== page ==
Mon, Jan 07, 2013 - Page 9 News List

What future for India in wake of Delhi bus rape?

The vicious rape of a 23-year-old woman has highlighted the ‘inbetween’ world in India where poverty, honor killings and banditry are commonplace

By Jason Burke  /  The Guardian

The six suspected rapists certainly inhabited this “inbetween” world. All grew up in poor, socially conservative rural communities in some of the most backward, violent parts of the country and frequently returned to their villages.

Ram Singh, the 35-year-old bus driver who is alleged to be the ringleader, and his younger brother Mukesh, came from Karauli in Rajasthan. The district may be only a few hours drive from the Taj Mahal, but honor killings, banditry and violence between castes, the tenacious millennia-old social hierarchy, are endemic there. Another of the suspects came from southern Bihar, as poor and lawless as anywhere in India. A fourth was from Basti, a small town near the border with Nepal, a bad place in a state, Uttar Pradesh (UP), that has socio-economic indicators worse than many parts of sub-Saharan Africa. Bihar and UP, along with the more prosperous Haryana and Punjab, are states in which the killing of female fetuses and girls is common practice.

However, all were living in Delhi, in an unregistered semi-legal squatters’ “colony” or “camp” in the south of the city that itself is a halfway house between village and urban life. In Ravi Dass colony, named after a 15th century saint, children return from classes in fashion design or medicine at local colleges to mothers cooking on open wood-fired clay stoves. It too is a zone of transition, barely policed, where, as they would do in a village, neighbors enforce order and the authorities are rarely seen.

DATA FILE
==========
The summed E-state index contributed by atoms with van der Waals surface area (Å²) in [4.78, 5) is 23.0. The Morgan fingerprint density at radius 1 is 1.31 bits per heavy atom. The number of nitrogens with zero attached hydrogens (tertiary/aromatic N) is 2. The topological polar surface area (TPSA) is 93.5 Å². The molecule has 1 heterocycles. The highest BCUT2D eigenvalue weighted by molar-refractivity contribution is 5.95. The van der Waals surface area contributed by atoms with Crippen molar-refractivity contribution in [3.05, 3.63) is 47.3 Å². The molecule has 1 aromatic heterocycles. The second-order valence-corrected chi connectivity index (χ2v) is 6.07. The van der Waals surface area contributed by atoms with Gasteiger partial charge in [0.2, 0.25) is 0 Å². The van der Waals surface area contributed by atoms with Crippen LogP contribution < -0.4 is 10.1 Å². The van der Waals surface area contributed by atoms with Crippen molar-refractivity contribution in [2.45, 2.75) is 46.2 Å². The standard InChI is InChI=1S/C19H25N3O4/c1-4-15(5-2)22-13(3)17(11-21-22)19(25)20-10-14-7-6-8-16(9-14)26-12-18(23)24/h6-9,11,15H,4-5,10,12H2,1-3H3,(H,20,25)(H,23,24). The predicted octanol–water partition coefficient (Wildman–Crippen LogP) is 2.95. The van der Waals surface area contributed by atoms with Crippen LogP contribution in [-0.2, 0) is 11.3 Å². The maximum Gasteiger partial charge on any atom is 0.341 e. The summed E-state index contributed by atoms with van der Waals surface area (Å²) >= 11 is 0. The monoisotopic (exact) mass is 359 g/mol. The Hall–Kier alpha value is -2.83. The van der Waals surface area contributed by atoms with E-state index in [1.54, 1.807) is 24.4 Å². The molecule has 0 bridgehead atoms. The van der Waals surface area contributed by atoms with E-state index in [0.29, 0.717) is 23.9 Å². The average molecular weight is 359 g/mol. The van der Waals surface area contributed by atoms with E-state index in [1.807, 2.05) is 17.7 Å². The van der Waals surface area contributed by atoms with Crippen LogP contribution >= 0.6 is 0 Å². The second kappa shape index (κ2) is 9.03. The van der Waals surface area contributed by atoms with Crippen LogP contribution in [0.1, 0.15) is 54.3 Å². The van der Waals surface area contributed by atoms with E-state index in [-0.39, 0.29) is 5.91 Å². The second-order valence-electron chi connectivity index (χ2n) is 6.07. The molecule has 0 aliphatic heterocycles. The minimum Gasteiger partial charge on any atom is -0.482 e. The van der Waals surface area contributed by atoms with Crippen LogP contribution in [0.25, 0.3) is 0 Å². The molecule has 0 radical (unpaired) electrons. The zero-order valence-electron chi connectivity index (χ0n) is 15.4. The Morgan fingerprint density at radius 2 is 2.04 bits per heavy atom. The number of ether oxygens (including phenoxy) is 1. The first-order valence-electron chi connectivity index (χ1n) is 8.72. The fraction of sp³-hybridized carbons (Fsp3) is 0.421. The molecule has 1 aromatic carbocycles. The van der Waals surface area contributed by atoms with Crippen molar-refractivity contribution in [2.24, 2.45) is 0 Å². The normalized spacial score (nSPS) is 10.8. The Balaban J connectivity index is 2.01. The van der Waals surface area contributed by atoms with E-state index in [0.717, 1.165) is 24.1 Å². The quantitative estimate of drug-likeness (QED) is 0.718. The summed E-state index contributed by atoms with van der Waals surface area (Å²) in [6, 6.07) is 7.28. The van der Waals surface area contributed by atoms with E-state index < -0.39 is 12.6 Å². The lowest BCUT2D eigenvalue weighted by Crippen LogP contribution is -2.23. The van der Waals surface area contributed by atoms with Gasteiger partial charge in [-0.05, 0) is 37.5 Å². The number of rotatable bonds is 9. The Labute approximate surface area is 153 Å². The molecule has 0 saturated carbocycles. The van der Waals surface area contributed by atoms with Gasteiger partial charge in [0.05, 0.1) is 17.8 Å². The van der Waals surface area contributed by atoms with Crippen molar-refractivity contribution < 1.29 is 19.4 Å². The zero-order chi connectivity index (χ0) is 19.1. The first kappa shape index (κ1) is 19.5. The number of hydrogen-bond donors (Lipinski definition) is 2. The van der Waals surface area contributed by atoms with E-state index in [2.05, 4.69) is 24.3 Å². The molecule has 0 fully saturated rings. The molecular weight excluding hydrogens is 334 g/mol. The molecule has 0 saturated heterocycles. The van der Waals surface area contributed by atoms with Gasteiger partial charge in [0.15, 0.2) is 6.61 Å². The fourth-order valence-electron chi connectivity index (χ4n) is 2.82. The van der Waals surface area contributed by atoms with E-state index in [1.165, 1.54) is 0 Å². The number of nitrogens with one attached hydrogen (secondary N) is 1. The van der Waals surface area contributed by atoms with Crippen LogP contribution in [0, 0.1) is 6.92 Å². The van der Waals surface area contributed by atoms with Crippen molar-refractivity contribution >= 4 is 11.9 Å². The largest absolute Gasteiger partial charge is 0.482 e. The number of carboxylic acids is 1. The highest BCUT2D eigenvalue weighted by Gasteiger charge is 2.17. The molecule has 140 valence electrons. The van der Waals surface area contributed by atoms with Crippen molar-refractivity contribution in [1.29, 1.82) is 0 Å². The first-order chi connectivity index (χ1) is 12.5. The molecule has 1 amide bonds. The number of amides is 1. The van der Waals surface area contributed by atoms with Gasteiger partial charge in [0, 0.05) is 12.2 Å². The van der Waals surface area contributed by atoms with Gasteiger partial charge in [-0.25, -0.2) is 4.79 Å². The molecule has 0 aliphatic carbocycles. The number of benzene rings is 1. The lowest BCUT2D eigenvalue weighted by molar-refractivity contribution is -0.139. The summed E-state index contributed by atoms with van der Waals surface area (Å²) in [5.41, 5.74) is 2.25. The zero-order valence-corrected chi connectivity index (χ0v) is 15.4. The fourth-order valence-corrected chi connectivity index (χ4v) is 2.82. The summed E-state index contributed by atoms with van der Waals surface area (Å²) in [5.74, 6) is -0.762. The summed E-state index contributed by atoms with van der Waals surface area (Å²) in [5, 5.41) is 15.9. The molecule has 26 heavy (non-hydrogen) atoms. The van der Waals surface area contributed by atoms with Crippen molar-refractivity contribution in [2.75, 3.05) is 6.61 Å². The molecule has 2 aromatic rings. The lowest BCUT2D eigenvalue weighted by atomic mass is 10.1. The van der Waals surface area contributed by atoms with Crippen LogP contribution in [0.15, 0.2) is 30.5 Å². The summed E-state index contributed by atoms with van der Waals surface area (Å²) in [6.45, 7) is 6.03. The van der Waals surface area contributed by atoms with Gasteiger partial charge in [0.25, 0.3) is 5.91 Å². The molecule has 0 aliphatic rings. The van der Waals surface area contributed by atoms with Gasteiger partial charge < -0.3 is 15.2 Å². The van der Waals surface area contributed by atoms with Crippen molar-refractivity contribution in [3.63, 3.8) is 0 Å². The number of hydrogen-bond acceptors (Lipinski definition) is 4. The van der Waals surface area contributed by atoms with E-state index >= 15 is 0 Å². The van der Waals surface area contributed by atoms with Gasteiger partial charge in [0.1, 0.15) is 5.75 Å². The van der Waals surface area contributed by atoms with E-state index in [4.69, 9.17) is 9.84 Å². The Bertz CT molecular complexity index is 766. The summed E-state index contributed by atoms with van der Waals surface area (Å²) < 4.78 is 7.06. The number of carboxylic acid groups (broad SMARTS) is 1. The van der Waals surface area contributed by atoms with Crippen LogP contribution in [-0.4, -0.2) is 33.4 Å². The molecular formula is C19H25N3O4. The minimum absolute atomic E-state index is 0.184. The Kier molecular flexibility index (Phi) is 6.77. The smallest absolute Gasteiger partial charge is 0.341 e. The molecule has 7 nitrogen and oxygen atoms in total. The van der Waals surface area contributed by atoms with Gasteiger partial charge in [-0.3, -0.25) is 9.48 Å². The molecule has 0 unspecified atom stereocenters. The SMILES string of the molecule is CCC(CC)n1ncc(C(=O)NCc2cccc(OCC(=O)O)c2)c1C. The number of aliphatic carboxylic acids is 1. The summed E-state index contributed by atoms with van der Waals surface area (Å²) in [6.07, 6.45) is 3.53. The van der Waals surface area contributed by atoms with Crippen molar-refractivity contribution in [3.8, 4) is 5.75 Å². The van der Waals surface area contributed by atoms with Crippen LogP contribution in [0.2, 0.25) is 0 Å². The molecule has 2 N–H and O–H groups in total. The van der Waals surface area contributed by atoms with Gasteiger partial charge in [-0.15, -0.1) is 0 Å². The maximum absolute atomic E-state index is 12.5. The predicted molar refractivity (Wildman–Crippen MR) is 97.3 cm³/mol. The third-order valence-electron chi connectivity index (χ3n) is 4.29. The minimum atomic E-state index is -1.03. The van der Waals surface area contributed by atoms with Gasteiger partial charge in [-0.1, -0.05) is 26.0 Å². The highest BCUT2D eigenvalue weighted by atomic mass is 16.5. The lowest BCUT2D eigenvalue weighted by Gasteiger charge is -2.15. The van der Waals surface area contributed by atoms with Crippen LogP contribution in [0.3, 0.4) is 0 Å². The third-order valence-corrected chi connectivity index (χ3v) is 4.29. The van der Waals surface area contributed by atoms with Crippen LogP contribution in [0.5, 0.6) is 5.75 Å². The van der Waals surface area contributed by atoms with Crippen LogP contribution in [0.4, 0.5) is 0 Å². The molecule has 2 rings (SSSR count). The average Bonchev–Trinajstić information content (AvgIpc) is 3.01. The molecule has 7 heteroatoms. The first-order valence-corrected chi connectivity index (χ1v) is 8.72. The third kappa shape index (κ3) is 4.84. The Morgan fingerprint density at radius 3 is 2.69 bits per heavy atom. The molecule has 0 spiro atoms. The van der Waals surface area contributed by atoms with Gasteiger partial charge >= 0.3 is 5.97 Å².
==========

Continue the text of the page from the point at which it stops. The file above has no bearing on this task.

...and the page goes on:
“We are good people,” one inhabitant said last week. There was little “eve-teasing” — as sexual harassment is often euphemistically called in India — because fathers would unite to ensure anyone troubling their daughters stopped. However, beyond the colony, there were no such constraints. Out on the streets of Delhi, there were no neighbors, no angry fathers a few meters away, and, as with most Indian cities, only rare, inefficient and often corrupt police.

The victim too lived on the fringes of Delhi: in Dwarka, a sprawl of apartments and construction sites developed in phases since the mid-1960s to the southwest of the city. It too is a place of constant change as it expands into the semi-rural hinterland. Her father, from a small provincial town, had got a job as a loader at Delhi airport. His daughter’s recent qualification as a physiotherapist meant her family was thus well on the way to fulfilling its aspirations of respectability, relative economic comfort and broader opportunity for the next generation. On the evening of the assault, she and her friend were returning from a movie theater in Saket, one of two multiplexes at a well-known and extremely popular modern shopping mall. The moment they climbed into the unlicensed private bus driven by their attackers the good and the bad elements of India’s ongoing transformation collided.

In India last week the protests were beginning to die away and the media coverage was diminishing. The charge sheet against the accused — 1,000 pages long — was entered formally in court on Thursday. Police have said they will seek a death sentence. Some legislation will be passed. There will be fast-track courts set up, harsher penalties for rape introduced and a few other measures. The issue will not be forgotten, but the rapes that currently appear on the front of local newspapers will slide inexorably toward less prominent pages.

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